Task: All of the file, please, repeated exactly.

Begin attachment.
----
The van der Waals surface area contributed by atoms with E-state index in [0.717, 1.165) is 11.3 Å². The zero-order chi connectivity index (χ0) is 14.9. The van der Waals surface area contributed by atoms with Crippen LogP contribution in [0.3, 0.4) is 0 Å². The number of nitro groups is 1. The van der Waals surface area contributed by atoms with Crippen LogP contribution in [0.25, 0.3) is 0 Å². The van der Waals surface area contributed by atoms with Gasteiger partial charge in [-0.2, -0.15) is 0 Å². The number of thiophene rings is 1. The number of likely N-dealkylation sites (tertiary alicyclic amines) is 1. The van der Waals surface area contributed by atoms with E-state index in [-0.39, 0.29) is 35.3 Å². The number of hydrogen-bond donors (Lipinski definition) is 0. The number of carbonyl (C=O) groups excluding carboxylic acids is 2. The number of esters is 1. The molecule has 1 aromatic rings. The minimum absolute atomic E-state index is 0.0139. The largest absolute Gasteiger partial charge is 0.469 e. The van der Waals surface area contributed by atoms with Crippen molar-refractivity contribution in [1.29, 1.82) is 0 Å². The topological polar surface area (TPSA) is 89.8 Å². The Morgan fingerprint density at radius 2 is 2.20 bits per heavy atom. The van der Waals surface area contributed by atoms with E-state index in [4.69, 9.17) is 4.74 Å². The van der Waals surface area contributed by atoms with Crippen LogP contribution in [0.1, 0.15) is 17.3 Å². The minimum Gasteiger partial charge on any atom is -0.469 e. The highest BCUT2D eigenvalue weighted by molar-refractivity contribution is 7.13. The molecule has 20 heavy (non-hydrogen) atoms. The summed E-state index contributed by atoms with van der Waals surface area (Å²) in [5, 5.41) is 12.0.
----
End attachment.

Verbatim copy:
The van der Waals surface area contributed by atoms with E-state index in [0.717, 1.165) is 11.3 Å². The zero-order chi connectivity index (χ0) is 14.9. The van der Waals surface area contributed by atoms with Crippen LogP contribution in [0.3, 0.4) is 0 Å². The number of nitro groups is 1. The van der Waals surface area contributed by atoms with Crippen LogP contribution in [0.25, 0.3) is 0 Å². The van der Waals surface area contributed by atoms with Gasteiger partial charge in [-0.2, -0.15) is 0 Å². The number of thiophene rings is 1. The number of likely N-dealkylation sites (tertiary alicyclic amines) is 1. The van der Waals surface area contributed by atoms with E-state index in [-0.39, 0.29) is 35.3 Å². The number of hydrogen-bond donors (Lipinski definition) is 0. The number of carbonyl (C=O) groups excluding carboxylic acids is 2. The number of esters is 1. The molecule has 1 aromatic rings. The minimum absolute atomic E-state index is 0.0139. The largest absolute Gasteiger partial charge is 0.469 e. The van der Waals surface area contributed by atoms with Crippen molar-refractivity contribution in [1.29, 1.82) is 0 Å². The topological polar surface area (TPSA) is 89.8 Å². The Morgan fingerprint density at radius 2 is 2.20 bits per heavy atom. The van der Waals surface area contributed by atoms with E-state index in [4.69, 9.17) is 4.74 Å². The van der Waals surface area contributed by atoms with Crippen LogP contribution in [0.1, 0.15) is 17.3 Å². The minimum Gasteiger partial charge on any atom is -0.469 e. The highest BCUT2D eigenvalue weighted by molar-refractivity contribution is 7.13. The molecule has 20 heavy (non-hydrogen) atoms. The summed E-state index contributed by atoms with van der Waals surface area (Å²) in [5, 5.41) is 12.0.